Oslo Central Station Visitor Guide 2021: Everything you need to know
Oslo is regularly voted as the city with the highest standard of living in the world, so it should come as no surprise that the main railway station is regarded as being well above par. It is bright, modern, and, in keeping with much of the rest of the country, extremely efficient. If Norwegian is one of those languages you just never quite found the time to pick up, don't worry, travel announcements are also made in English.
Oslo Central Station lives up to its name by being extremely central and from there, you can visit much of the city on foot. In fact, walking routes and trails are everywhere and you will have no difficulty getting around. The main Karl Johans Gate is a pedestrian-friendly street that connects the station with the Royal Palace. Along the way, it passes the National Theatre and the Oslo Cathedral so it makes a good point from which to start exploring.
In addition to an abundance of green spaces, breathtaking architecture, and hiking trails, some museums are well worth your attention, including the Viking Ship Museum and Norsk Folkemuseum. Drop off your bags at a luggage storage near Oslo Central Station to make exploration easier
Oslo Central Station Baggage policy
Oslo Central Station has no hard and fast rules on how many bags you are allowed to bring. If you bring more than you can carry, you will find storage lockers at the station itself. However, during busy periods, there is often a long line to access these lockers.
Another important thing to note is that though this city is very accessible to pedestrians, many of its streets are traversed by small water gutters, while those near the waterfront are often coated in sand. Both of these factors make it a bit of a nightmare if you are dragging a suitcase. Though there is a locker rental option in the station itself, bear in mind that the station closes late at night and doesn't reopen until early the following morning. If you need to access your bags, you would need to do so during opening hours. One option would be to rent a locker from one of the many rental facilities in the city.
Oslo Central Station Food policy
As one would expect with most modern railway hubs, Oslo Central has a wealth of eating options in its food court. For the unadventurous eater, much of what you will find there will be familiar. If you are one of those people who prefers to dive a little deeper into local food culture, then push on into the city. There you will find Scandinavian meat stews, world-class smoked salmon or delicious meatballs. For the really daring, smalahove is a traditional dish prepared using sheep's heads.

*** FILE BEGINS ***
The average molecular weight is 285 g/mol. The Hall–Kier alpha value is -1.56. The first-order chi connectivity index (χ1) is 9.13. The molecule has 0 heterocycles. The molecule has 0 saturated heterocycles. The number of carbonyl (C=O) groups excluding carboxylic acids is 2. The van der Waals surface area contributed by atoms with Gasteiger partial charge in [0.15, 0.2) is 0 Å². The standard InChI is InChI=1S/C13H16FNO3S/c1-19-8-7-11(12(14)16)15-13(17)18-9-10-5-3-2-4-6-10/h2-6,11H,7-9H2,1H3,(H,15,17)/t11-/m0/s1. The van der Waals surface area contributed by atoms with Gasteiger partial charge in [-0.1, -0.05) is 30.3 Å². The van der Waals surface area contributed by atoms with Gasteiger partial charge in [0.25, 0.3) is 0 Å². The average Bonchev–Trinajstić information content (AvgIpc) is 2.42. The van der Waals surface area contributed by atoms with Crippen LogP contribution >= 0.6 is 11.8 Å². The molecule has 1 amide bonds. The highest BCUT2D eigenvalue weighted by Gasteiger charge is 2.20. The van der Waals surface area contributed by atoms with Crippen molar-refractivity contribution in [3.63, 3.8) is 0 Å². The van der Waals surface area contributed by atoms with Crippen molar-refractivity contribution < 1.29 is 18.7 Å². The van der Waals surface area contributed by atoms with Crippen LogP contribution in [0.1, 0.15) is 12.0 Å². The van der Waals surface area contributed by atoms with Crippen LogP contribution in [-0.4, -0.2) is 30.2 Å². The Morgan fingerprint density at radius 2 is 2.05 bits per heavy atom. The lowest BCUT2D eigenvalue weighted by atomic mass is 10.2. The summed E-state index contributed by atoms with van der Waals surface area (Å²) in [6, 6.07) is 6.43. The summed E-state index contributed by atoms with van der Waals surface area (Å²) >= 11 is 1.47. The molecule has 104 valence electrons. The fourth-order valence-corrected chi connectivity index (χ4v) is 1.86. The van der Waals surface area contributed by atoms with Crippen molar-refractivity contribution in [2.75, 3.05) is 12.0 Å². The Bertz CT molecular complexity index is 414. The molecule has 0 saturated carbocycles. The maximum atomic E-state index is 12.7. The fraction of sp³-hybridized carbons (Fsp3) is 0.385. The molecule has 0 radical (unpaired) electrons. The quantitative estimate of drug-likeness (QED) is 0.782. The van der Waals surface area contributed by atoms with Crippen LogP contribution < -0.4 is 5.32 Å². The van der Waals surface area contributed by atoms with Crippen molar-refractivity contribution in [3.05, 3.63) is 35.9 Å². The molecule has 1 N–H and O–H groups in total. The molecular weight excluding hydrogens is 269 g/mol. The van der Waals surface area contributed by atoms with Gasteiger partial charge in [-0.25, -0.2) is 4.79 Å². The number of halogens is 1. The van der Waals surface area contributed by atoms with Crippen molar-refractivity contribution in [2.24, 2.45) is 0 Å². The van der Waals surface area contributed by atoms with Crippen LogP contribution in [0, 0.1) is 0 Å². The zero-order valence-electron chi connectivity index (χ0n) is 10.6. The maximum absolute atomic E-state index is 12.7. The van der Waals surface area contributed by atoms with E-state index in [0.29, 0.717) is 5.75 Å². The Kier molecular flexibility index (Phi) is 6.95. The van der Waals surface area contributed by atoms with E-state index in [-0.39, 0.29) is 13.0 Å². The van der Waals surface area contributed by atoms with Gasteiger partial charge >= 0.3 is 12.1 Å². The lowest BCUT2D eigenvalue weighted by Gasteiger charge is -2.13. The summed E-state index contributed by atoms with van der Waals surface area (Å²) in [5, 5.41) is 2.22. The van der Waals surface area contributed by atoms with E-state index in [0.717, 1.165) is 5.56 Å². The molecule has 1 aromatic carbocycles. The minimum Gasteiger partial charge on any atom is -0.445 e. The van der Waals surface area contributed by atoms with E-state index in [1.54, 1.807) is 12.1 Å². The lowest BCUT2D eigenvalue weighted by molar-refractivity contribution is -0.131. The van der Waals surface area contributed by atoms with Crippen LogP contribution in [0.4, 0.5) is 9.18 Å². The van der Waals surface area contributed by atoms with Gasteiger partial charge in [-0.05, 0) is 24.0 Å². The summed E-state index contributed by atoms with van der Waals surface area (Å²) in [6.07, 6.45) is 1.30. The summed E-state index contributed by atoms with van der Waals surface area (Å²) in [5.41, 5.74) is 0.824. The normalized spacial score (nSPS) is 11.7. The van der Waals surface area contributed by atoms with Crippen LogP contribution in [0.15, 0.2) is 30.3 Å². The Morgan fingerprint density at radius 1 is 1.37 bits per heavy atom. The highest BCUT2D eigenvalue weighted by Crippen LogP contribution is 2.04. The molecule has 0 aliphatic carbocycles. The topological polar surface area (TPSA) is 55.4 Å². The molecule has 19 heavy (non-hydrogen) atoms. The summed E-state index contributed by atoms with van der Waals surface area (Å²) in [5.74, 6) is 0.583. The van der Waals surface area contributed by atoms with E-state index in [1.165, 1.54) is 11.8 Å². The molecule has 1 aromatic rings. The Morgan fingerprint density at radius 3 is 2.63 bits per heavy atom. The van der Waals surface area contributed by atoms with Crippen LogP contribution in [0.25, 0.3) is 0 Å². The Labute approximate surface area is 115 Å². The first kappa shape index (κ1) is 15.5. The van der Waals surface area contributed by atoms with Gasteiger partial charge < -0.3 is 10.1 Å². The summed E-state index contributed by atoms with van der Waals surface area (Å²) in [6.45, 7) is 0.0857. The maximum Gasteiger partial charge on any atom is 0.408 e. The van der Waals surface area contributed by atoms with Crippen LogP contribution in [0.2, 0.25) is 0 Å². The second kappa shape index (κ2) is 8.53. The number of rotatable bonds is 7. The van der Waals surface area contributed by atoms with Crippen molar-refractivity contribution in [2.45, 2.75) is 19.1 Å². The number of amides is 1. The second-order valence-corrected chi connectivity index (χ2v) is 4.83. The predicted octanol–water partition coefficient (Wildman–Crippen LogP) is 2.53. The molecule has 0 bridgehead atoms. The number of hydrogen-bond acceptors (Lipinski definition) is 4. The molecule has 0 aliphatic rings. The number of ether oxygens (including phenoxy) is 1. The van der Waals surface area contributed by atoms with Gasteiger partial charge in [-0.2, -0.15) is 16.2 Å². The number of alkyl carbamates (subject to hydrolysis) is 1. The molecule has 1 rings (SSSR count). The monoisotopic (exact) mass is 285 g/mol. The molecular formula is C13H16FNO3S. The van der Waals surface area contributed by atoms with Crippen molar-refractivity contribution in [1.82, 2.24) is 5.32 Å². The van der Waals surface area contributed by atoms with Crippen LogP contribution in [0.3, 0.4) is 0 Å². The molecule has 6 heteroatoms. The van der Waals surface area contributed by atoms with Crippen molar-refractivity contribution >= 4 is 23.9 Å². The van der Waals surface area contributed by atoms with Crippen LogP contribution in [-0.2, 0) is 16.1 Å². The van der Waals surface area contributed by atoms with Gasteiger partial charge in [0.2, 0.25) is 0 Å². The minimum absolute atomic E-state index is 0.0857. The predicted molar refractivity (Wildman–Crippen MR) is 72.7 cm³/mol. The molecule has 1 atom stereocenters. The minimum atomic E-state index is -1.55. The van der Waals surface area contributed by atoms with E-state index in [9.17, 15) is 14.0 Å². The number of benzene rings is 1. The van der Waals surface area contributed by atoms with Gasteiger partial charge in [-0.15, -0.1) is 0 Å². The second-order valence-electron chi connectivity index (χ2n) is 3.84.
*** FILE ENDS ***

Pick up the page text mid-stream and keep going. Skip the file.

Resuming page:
On trains, you can bring your own food but you must purchase alcoholic beverages from the catering car on the trains themselves. Be aware that Norwegians seldom eat with their hands. Even sandwiches are normally eaten using utensils.
Oslo Central Station rules
Bag policy varies from train service to train service so you will need to check the rules for the particular route you plan to take.
Alcohol can be consumed on trains but there are some restrictions. One of these is that all alcoholic beverages need to be purchased and consumed in the buffet of the train.
To purchase beer you need to be over eighteen. For spirits, it is over twenty.
There is no smoking allowed in public buildings and that, of course, includes this station.
Oslo Central Station lockers
This is a city that begs to be explored. Also, it really is on the far side of the world and so to travel that far without delving into all the city has to offer would be something of a shame. Close to the station, there are several locker rental options. Dropping off your luggage will leave you free to take advantage of a city that definitely has geared itself towards being explored on foot. You might like to look for a facility that includes insurance and which allows for online booking so that you know there will be a suitable locker waiting for you when you get there.